I’ve been working on an unbalanced binary classification problem, where true to false ratio is 9:1, and my input is 20 dim tabular data. In order to handle this imbalanced dataset, I decided to use Focal loss. My implementation of this metric is a PyTorch adaptation of the Tensorflow one.

I made a couple of tests and the outcome of my focal loss implementation is the same as the one produced by the TensorFlow one.

```
class FocalLoss(nn.Module):
"""
Weighs the contribution of each sample to the loss based in the classification error.
:gamma: Focusing parameter. gamma=0 is equivalent to BCE_loss
"""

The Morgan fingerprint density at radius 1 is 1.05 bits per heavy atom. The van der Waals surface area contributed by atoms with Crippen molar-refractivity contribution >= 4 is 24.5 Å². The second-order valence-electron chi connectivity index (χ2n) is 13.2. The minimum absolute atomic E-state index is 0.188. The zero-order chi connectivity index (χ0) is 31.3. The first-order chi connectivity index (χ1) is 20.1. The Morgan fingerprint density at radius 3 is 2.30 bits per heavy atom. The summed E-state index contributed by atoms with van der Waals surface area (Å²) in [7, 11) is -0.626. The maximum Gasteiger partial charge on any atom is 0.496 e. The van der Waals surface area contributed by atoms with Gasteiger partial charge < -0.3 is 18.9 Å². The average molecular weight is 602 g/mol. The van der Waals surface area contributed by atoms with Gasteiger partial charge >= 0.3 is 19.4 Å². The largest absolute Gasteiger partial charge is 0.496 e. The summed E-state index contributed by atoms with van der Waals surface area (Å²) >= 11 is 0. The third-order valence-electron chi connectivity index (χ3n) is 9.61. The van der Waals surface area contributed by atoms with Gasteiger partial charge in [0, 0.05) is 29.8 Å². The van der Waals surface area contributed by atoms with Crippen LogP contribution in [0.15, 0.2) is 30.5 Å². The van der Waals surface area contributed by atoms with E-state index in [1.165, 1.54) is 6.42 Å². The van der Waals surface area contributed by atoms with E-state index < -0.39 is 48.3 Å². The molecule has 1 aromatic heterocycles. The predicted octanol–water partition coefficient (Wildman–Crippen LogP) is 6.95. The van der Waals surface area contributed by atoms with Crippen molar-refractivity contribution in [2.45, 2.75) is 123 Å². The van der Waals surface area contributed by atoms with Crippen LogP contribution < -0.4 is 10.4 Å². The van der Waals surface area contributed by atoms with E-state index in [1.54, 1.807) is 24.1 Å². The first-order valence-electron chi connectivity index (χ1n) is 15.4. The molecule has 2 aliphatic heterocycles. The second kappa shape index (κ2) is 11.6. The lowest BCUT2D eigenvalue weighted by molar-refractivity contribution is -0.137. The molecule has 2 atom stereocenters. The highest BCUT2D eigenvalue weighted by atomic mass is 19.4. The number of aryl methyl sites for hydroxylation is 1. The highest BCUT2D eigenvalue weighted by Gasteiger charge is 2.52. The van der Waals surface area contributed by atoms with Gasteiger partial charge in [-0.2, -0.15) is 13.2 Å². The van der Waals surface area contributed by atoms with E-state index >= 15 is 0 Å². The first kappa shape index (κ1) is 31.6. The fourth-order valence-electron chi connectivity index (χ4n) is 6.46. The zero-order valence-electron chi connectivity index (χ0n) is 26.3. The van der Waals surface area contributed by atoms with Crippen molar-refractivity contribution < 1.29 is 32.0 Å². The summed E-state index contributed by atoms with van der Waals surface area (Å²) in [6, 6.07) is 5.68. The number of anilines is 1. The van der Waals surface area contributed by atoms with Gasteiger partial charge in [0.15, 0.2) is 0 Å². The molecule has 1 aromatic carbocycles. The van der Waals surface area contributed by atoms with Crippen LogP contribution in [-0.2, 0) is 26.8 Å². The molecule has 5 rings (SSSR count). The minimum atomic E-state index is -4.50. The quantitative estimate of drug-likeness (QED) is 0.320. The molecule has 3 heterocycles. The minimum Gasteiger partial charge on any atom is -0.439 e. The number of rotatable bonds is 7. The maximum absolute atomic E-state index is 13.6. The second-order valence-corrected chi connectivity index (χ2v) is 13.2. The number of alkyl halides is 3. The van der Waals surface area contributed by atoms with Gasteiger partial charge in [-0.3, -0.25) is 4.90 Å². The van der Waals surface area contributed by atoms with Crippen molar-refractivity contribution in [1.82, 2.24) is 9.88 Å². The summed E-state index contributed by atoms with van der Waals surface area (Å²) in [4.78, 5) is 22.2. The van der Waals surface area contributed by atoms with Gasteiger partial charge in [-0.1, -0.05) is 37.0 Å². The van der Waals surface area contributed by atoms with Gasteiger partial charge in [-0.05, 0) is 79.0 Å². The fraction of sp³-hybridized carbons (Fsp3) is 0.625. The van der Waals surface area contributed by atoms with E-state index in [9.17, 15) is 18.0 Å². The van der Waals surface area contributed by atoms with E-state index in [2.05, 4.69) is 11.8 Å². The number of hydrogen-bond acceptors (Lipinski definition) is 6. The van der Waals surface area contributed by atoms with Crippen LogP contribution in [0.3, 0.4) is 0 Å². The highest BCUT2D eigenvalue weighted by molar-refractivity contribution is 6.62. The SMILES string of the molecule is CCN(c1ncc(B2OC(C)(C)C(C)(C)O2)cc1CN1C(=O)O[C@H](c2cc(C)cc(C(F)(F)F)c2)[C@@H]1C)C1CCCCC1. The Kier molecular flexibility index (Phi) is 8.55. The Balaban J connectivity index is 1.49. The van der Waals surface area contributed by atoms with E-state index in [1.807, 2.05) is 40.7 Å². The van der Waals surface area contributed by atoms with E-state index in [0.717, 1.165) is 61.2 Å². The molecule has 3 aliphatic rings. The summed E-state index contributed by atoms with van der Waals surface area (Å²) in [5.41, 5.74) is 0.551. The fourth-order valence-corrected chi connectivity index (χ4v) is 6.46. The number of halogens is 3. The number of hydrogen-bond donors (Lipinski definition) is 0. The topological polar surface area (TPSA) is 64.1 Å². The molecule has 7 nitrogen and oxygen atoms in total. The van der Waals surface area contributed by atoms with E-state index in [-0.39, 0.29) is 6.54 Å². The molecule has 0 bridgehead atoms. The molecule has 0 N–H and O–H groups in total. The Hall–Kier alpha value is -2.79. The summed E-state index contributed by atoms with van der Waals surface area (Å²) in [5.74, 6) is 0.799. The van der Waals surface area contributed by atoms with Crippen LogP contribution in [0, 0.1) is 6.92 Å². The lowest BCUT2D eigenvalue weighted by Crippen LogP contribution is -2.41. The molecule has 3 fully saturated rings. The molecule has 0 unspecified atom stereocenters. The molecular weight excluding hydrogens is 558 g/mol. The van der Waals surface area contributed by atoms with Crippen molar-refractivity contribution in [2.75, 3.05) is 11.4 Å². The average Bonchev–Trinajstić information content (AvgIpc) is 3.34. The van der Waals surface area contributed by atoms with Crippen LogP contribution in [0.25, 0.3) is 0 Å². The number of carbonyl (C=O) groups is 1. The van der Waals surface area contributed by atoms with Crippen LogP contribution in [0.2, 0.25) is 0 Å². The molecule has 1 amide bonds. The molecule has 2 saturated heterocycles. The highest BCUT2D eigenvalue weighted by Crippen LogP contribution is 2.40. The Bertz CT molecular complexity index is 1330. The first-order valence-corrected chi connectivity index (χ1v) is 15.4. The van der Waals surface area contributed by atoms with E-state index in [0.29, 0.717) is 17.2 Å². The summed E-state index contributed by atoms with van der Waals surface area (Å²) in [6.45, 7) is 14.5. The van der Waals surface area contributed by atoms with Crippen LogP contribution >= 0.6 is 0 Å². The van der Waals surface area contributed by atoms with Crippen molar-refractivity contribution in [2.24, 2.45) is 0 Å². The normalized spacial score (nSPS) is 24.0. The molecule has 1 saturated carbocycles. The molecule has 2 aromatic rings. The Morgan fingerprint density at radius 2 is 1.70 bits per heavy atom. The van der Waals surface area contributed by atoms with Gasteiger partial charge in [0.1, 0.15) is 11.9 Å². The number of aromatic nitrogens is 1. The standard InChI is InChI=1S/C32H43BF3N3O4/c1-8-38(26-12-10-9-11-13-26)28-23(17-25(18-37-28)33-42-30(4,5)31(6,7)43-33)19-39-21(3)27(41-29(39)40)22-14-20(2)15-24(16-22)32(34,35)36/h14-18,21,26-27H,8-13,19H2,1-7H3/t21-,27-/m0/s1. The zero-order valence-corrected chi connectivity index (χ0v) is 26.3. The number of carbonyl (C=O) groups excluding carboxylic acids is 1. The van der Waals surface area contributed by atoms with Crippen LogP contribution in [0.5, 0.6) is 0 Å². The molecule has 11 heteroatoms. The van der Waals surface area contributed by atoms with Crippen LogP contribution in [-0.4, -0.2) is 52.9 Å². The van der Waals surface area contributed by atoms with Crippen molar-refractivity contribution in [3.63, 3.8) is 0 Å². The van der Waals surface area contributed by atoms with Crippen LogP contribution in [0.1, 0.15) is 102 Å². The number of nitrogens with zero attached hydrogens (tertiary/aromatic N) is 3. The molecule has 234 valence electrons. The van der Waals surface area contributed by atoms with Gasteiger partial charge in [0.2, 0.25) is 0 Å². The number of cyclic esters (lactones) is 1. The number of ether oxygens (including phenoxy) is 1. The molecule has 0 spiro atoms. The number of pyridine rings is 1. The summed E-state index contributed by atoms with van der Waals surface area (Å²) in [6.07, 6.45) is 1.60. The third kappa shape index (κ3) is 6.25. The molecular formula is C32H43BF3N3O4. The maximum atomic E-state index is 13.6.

def __init__(self, gamma, eps=1e-6):
super(FocalLoss, self).__init__()
self.gamma = gamma
def forward(self, y_pred, y_true):
y_true = y_true.float()
pred_prob = torch.sigmoid(y_pred)
ce = nn.BCELoss(reduce=False)(pred_prob,y_true)
p_t = (y_true*pred_prob)+((1-y_true)*(1-pred_prob))
modulator = 1.0
if self.gamma:
modulator = torch.pow((1.0-p_t),torch.tensor(self.gamma).to(device) )
return torch.mean(modulator*ce)
```

My model is a simple n hidden layers, in this test n=4, fully connected NN with Relu activation. This architecture works reasonably fine when cross-entropy is used as a loss function.

The figure below presents a gradient flow after one epoch. The value of validation loss approached 7e-12 and the validation accuracy is 50%.

I am using adam optimizer with lr=1e-4.

What do you think about my implementation of the Focal loss? Is it legit?

I am also using a class balanced sampler, therefore each batch contains an equal number of true and false examples.